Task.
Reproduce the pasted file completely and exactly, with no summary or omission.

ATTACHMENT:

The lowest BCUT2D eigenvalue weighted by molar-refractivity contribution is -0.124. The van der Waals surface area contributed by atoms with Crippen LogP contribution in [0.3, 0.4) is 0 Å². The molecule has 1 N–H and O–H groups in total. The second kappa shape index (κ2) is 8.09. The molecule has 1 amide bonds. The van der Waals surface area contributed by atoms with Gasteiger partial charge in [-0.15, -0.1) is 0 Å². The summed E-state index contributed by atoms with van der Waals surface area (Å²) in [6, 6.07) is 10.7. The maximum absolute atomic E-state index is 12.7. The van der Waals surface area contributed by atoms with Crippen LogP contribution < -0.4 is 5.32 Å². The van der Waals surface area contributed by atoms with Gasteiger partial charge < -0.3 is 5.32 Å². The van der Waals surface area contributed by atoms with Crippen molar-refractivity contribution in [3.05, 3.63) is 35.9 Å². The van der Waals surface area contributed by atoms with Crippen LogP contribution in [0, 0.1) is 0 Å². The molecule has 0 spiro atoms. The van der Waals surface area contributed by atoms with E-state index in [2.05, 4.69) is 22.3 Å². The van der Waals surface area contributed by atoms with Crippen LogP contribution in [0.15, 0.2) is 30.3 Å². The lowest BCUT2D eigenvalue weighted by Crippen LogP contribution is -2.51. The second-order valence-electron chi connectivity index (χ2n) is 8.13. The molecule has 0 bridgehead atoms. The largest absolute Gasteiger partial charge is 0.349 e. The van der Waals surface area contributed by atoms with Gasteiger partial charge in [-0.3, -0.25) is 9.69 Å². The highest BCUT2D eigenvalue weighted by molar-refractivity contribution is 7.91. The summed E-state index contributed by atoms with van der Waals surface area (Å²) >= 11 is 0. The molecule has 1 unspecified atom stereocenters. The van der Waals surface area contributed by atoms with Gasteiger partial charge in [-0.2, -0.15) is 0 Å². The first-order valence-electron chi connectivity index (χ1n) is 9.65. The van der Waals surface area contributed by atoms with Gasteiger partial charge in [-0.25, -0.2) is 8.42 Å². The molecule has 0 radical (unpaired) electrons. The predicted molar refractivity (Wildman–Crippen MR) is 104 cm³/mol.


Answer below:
The lowest BCUT2D eigenvalue weighted by molar-refractivity contribution is -0.124. The van der Waals surface area contributed by atoms with Crippen LogP contribution in [0.3, 0.4) is 0 Å². The molecule has 1 N–H and O–H groups in total. The second kappa shape index (κ2) is 8.09. The molecule has 1 amide bonds. The van der Waals surface area contributed by atoms with Gasteiger partial charge in [-0.15, -0.1) is 0 Å². The summed E-state index contributed by atoms with van der Waals surface area (Å²) in [6, 6.07) is 10.7. The maximum absolute atomic E-state index is 12.7. The van der Waals surface area contributed by atoms with Crippen LogP contribution < -0.4 is 5.32 Å². The van der Waals surface area contributed by atoms with Gasteiger partial charge < -0.3 is 5.32 Å². The van der Waals surface area contributed by atoms with Crippen molar-refractivity contribution in [3.05, 3.63) is 35.9 Å². The van der Waals surface area contributed by atoms with Crippen LogP contribution in [0, 0.1) is 0 Å². The molecule has 0 spiro atoms. The van der Waals surface area contributed by atoms with E-state index in [2.05, 4.69) is 22.3 Å². The van der Waals surface area contributed by atoms with Crippen LogP contribution in [0.15, 0.2) is 30.3 Å². The lowest BCUT2D eigenvalue weighted by Crippen LogP contribution is -2.51. The second-order valence-electron chi connectivity index (χ2n) is 8.13. The molecule has 0 bridgehead atoms. The largest absolute Gasteiger partial charge is 0.349 e. The van der Waals surface area contributed by atoms with Gasteiger partial charge in [-0.3, -0.25) is 9.69 Å². The highest BCUT2D eigenvalue weighted by molar-refractivity contribution is 7.91. The summed E-state index contributed by atoms with van der Waals surface area (Å²) >= 11 is 0. The molecule has 1 unspecified atom stereocenters. The van der Waals surface area contributed by atoms with Gasteiger partial charge in [-0.2, -0.15) is 0 Å². The first-order valence-electron chi connectivity index (χ1n) is 9.65. The van der Waals surface area contributed by atoms with Gasteiger partial charge in [-0.25, -0.2) is 8.42 Å². The molecule has 0 radical (unpaired) electrons. The predicted molar refractivity (Wildman–Crippen MR) is 104 cm³/mol.